Candidates clash over recent mailers
Morthland accuses Smiddy of ‘sleazy attacks’ in pieces
STERLING – State Rep. Rich Morthland, R-Cordova, is accusing his opponent of lying in recent mailers.
Mike Smiddy, D-Hillsdale, has been sending the pieces throughout the 71st House District, which includes most of Whiteside County. They are facing off in Tuesday’s election.
In the mailers, Smiddy calls himself blue collar and independent, but paints his opponent as someone whose votes benefit himself at the expense of middle-class families.
“Even as families suffer through the tough economy,” the mailer says, “Morthland has gamed the system, raking in more than $153,000 in taxpayer-funded subsidies, while voting for a utility company deal that will benefit him personally by placing a taxpayer-financed utility grid on his personal land.”
Smiddy’s campaign doesn’t say what the subsidies were for, but a search of an agricultural database shows that Morthland, a farmer, got $153,000 in farm subsidies from 1995 to 2011.
Morthland didn’t deny he had received those federal payments, but said, “It’s the same farm subsidies everyone gets.”
As for the utility grid, Morthland said, the General Assembly approved enabling legislation for Rock Island Clean Line’s power lines before he took office. Under the current proposed route, the lines would go through his farm in Cordova.
He said he, along with the Illinois Farm Bureau, opposes the company’s proposal.
Because of where the lines are allowed to cross the Mississippi River, he said, “It’s almost impossible to miss our farm.”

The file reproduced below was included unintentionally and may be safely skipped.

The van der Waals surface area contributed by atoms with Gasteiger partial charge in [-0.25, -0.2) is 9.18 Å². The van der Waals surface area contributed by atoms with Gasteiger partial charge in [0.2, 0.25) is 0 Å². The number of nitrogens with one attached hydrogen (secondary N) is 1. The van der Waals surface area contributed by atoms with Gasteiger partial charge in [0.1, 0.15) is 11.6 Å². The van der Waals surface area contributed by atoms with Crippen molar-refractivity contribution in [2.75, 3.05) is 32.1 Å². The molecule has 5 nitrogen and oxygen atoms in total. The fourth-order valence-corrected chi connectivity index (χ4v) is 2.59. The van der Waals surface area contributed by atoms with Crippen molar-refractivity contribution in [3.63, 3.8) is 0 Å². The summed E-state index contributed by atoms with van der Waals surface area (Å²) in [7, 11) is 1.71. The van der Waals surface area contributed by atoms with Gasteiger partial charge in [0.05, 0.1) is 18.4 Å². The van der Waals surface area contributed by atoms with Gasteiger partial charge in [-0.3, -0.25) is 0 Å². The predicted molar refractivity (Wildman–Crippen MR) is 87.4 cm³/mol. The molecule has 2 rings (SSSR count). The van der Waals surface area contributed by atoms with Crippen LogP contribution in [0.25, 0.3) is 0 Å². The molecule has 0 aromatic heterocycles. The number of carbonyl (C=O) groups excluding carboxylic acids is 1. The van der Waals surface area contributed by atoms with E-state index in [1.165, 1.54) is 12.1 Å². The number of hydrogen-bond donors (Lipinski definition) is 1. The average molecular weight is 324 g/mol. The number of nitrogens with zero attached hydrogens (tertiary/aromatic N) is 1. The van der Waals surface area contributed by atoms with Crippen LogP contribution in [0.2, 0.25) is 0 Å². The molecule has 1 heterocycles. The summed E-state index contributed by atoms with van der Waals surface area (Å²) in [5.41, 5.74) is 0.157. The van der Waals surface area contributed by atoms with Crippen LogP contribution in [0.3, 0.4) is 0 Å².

“Like any easement that goes through, it’s not something I’ve sought or gone looking for,” he said. “There’s not a lot you can do other than negotiate or have it go through eminent domain.”
Federal issues in
a state campaign
Other parts of Smiddy’s mailers sound as if the two candidates are seeking federal office. Smiddy’s campaign contends Morthland supports a national plan to privatize the U.S. Veterans Affairs Department, cutting health care benefits by $19 billion.
“The plan would also cut roughly $970 billion from Medicare and Medicaid. And for what? To give the wealthiest Americans a $394,000 tax break,” the mailer says.
The VA and Medicare are federal programs, while Medicaid is shared between the federal and state governments.
Morthland said he doesn’t support any plan to privatize the VA or Medicare. Besides, he said, he is running for state representative, not Congress, so he couldn’t vote on federal issues.
A mailer from the political action committee, Protecting America’s Retirees, says, “Why did State Representative Rich Morthland vote to eliminate prescription drug assistance for seniors on limited incomes while providing a tax break to wealth commodity traders in Chicago?”
The Smiddy campaign was referring to Medicaid reform, which included the elimination of a senior drug program, and tax breaks designed to help the Chicago Mercantile Exchange, which was considering moving out of state. Both bills received bipartisan support, including from Smiddy’s fellow Democrat, Sen. Mike Jacobs, D-East Moline.